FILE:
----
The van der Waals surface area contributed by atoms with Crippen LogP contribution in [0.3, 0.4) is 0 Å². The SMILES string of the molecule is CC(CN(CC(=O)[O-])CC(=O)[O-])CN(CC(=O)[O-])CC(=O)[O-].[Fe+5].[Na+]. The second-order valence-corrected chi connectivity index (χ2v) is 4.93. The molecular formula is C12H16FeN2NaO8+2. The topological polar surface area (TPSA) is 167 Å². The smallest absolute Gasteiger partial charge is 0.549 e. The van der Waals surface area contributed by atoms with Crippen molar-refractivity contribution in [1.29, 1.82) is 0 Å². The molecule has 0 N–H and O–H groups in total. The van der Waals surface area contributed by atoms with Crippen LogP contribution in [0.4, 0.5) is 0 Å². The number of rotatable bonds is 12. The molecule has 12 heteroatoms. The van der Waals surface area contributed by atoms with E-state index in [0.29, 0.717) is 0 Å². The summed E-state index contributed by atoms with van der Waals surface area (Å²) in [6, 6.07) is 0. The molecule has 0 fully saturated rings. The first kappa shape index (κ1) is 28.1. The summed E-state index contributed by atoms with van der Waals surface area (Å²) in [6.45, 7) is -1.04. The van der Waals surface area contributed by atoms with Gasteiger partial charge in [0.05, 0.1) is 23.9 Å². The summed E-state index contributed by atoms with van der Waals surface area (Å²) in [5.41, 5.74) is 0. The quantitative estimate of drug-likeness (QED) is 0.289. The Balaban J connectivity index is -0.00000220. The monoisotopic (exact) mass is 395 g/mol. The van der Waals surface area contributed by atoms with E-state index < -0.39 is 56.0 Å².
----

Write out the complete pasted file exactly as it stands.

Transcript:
The van der Waals surface area contributed by atoms with Crippen LogP contribution in [0.3, 0.4) is 0 Å². The SMILES string of the molecule is CC(CN(CC(=O)[O-])CC(=O)[O-])CN(CC(=O)[O-])CC(=O)[O-].[Fe+5].[Na+]. The second-order valence-corrected chi connectivity index (χ2v) is 4.93. The molecular formula is C12H16FeN2NaO8+2. The topological polar surface area (TPSA) is 167 Å². The smallest absolute Gasteiger partial charge is 0.549 e. The van der Waals surface area contributed by atoms with Crippen molar-refractivity contribution in [1.29, 1.82) is 0 Å². The molecule has 0 N–H and O–H groups in total. The van der Waals surface area contributed by atoms with Crippen LogP contribution in [0.4, 0.5) is 0 Å². The number of rotatable bonds is 12. The molecule has 12 heteroatoms. The van der Waals surface area contributed by atoms with E-state index in [0.29, 0.717) is 0 Å². The summed E-state index contributed by atoms with van der Waals surface area (Å²) in [6, 6.07) is 0. The molecule has 0 fully saturated rings. The first kappa shape index (κ1) is 28.1. The summed E-state index contributed by atoms with van der Waals surface area (Å²) in [6.45, 7) is -1.04. The van der Waals surface area contributed by atoms with Gasteiger partial charge in [0.05, 0.1) is 23.9 Å². The summed E-state index contributed by atoms with van der Waals surface area (Å²) in [5.41, 5.74) is 0. The quantitative estimate of drug-likeness (QED) is 0.289. The Balaban J connectivity index is -0.00000220. The monoisotopic (exact) mass is 395 g/mol. The van der Waals surface area contributed by atoms with E-state index < -0.39 is 56.0 Å².